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The draft was moving along as if the Charlotte Hornets had scripted it. Willie Cauley-Stein went early so somebody else had to go late. You know who was out there with only one team between him and the Hornets?
Justise Winslow of Duke was.
The Hornets drafted ninth, and if Winslow fell to them, he would be a gift. He’s tall, fast and selfless, plays very good defense, can go to the basket and hit from distance. Sure, he’s a small forward, and in Michael Kidd-Gilchrist Charlotte has a good one. But the NBA is not about positions. It’s about talent. Winslow, who helped lead Duke to the NCAA championship, has it.
I ripped general manager Rich Cho in a column Thursday. But if Winslow fell to Charlotte, nobody could rip this pick. And he did fall. The Pistons inexplicably decided to take Stanley Johnson.
So go to the bench, Nicolas Batum. The Hornets have their man.
I left the press room at Time Warner Cable Arena to feel the excitement from fans. Oh, were fans excited. They tittered like kids. Commissioner Adam Silver walked to the lectern and announced that with the ninth pick the Hornets selected – Wisconsin’s Frank Kaminsky.
Thus did the excitement end. Fans were shocked and sad and really angry.
Miami took Winslow with the 10th pick. It’s almost as if Miami president Pat Riley knows what he’s doing.
I’m perplexed. No, that’s not true. I’m shocked. I fail to understand Charlotte’s rationale. Nothing against Kaminisky, not really; he’s tall and can shoot from the outside and stuff. He will, they hope, be the player they expected the No. 4 pick in the 2013 draft, Cody Zeller, to be.
But Winslow, 6-foot-6 and 222 athletic pounds, is going to be so good. Sure, I watched him more than I did Kaminsky because he played in the neighborhood. I watched him and Jahlil Okafor and Tyus Jones lead the Blue Devils to the national championship. I watched how selfless they are.
I watched Winslow give up his shot to accommodate teammates, and I watched him hit big shot after big shot during Duke’s championship run. I watched him guard players big and small, never backing down and always embracing the challenge.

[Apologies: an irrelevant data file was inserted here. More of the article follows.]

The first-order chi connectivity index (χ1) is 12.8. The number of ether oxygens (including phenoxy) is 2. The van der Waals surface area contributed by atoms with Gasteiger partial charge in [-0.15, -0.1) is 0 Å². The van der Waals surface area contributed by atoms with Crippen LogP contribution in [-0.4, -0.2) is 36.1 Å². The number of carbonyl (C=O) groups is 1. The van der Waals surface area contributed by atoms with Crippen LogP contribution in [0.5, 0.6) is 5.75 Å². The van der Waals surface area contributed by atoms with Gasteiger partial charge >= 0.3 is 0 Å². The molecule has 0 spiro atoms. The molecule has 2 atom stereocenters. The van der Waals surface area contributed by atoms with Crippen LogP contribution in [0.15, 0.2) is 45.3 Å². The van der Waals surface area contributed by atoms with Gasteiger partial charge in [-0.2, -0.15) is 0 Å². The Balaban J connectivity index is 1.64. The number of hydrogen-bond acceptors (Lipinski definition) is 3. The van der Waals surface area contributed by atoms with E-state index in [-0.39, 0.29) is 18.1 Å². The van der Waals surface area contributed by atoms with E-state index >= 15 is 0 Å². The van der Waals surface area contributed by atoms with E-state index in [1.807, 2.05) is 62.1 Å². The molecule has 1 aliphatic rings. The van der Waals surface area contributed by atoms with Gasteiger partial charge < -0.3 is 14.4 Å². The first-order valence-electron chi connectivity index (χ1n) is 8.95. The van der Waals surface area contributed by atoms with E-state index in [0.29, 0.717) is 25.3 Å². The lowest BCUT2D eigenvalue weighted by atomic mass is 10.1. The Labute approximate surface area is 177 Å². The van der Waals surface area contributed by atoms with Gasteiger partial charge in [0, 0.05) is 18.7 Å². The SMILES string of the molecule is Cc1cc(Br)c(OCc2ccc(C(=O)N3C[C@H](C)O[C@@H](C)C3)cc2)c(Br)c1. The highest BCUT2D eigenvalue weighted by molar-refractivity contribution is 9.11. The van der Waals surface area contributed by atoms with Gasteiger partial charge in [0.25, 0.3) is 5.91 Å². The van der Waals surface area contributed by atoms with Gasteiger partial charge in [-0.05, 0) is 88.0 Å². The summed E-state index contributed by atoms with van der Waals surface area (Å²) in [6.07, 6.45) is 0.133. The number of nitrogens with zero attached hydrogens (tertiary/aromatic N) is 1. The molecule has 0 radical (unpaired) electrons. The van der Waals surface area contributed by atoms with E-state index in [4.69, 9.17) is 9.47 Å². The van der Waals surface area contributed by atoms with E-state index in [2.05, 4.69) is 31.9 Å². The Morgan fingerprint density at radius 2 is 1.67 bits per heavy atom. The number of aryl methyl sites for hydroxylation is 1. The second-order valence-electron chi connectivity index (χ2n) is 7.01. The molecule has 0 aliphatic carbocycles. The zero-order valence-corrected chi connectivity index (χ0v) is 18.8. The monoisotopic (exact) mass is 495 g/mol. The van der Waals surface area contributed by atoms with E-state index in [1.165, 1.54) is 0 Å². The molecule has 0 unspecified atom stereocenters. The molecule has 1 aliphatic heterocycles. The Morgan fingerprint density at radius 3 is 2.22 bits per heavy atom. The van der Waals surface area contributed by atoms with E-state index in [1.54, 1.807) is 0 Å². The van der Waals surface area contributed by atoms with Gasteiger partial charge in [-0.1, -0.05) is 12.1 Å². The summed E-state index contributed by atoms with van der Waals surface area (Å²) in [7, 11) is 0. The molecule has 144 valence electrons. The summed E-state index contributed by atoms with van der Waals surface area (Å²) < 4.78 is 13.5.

Winslow hit 41.6 percent on 3-pointers this season and an amazing 57.1 percent in the tournament. He is relentless. He goes to the basket. He’s not perfect. He doesn’t shoot the conventional pull-up jump shot the way many guards do. But he will.
You imagine him on the floor with point guard Kemba Walker and Kidd-Gilchrist? To win in the NBA a team needs three players around which to build.
The Hornets finally were going to have their triumvirate. It was right there, beautiful to envision and close enough to touch.
And then it wasn’t. Thursday was one more in a continuing series of draft-night failures.
I don’t know who made this pick. But it is evident the Hornets are hung up on tall men from the Big Ten.
Let’s see how that’s gone so far.
In 2013, the Hornets invested the draft’s fourth pick on Indiana 7-footer Cody Zeller. It is fair to say that the pick was terrible.
In 2014, the Hornets invested the ninth pick on Noah Vonleh, 6-10, from Indiana. Charlotte traded Vonleh and Gerald Henderson to Portland on Wednesday for Batum. Can you imagine the outcry if, a year ago, Charlotte announced it had traded the ninth pick and Henderson for Batum? The Vonleh pick failed.
To the Big Ten big man collection the Hornets add Kaminsky, a very good college player who is not a great athlete but is 7-1. Call me a homer, but I predict he will be the best of Charlotte’s tall Big Ten players.
But, man, they could have had Winslow. The decision is as puzzling as any the Hornets have made, and remember that Bob Johnson once owned this team.
Draft night is supposed to be exhilarating and exciting.
Until the Hornets made their pick it was.
Sorensen: 704-358-5119; email@example.com; Twitter: @tomsorensen